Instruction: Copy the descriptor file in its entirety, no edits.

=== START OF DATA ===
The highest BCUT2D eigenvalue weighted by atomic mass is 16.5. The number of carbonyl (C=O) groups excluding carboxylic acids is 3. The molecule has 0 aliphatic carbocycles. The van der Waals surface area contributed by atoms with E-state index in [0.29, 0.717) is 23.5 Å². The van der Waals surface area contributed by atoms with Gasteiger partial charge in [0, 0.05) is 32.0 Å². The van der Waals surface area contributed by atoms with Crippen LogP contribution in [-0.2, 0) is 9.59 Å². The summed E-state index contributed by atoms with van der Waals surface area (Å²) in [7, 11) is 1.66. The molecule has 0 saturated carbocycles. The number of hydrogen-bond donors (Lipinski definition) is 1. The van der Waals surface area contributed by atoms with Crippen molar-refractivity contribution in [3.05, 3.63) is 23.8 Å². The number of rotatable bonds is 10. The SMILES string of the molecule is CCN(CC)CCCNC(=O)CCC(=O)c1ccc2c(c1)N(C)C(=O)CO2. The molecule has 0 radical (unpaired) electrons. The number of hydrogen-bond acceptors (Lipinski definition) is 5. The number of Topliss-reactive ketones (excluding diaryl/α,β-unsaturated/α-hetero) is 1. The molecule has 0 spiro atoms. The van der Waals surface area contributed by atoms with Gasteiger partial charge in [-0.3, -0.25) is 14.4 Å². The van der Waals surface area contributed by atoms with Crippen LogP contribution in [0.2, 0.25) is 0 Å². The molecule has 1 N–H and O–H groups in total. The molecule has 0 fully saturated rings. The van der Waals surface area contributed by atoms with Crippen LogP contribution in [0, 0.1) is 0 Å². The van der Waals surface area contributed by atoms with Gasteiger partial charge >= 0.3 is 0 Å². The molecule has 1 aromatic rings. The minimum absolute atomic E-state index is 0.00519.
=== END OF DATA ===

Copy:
The highest BCUT2D eigenvalue weighted by atomic mass is 16.5. The number of carbonyl (C=O) groups excluding carboxylic acids is 3. The molecule has 0 aliphatic carbocycles. The van der Waals surface area contributed by atoms with E-state index in [0.29, 0.717) is 23.5 Å². The van der Waals surface area contributed by atoms with Gasteiger partial charge in [0, 0.05) is 32.0 Å². The van der Waals surface area contributed by atoms with Crippen LogP contribution in [-0.2, 0) is 9.59 Å². The summed E-state index contributed by atoms with van der Waals surface area (Å²) in [7, 11) is 1.66. The molecule has 0 saturated carbocycles. The number of hydrogen-bond donors (Lipinski definition) is 1. The van der Waals surface area contributed by atoms with Crippen molar-refractivity contribution in [3.05, 3.63) is 23.8 Å². The number of rotatable bonds is 10. The SMILES string of the molecule is CCN(CC)CCCNC(=O)CCC(=O)c1ccc2c(c1)N(C)C(=O)CO2. The molecule has 0 radical (unpaired) electrons. The number of hydrogen-bond acceptors (Lipinski definition) is 5. The number of Topliss-reactive ketones (excluding diaryl/α,β-unsaturated/α-hetero) is 1. The molecule has 0 spiro atoms. The van der Waals surface area contributed by atoms with Gasteiger partial charge in [-0.3, -0.25) is 14.4 Å². The van der Waals surface area contributed by atoms with Crippen LogP contribution in [0.2, 0.25) is 0 Å². The molecule has 1 N–H and O–H groups in total. The molecule has 0 fully saturated rings. The van der Waals surface area contributed by atoms with Crippen LogP contribution in [0, 0.1) is 0 Å². The van der Waals surface area contributed by atoms with Gasteiger partial charge >= 0.3 is 0 Å². The molecule has 1 aromatic rings. The minimum absolute atomic E-state index is 0.00519.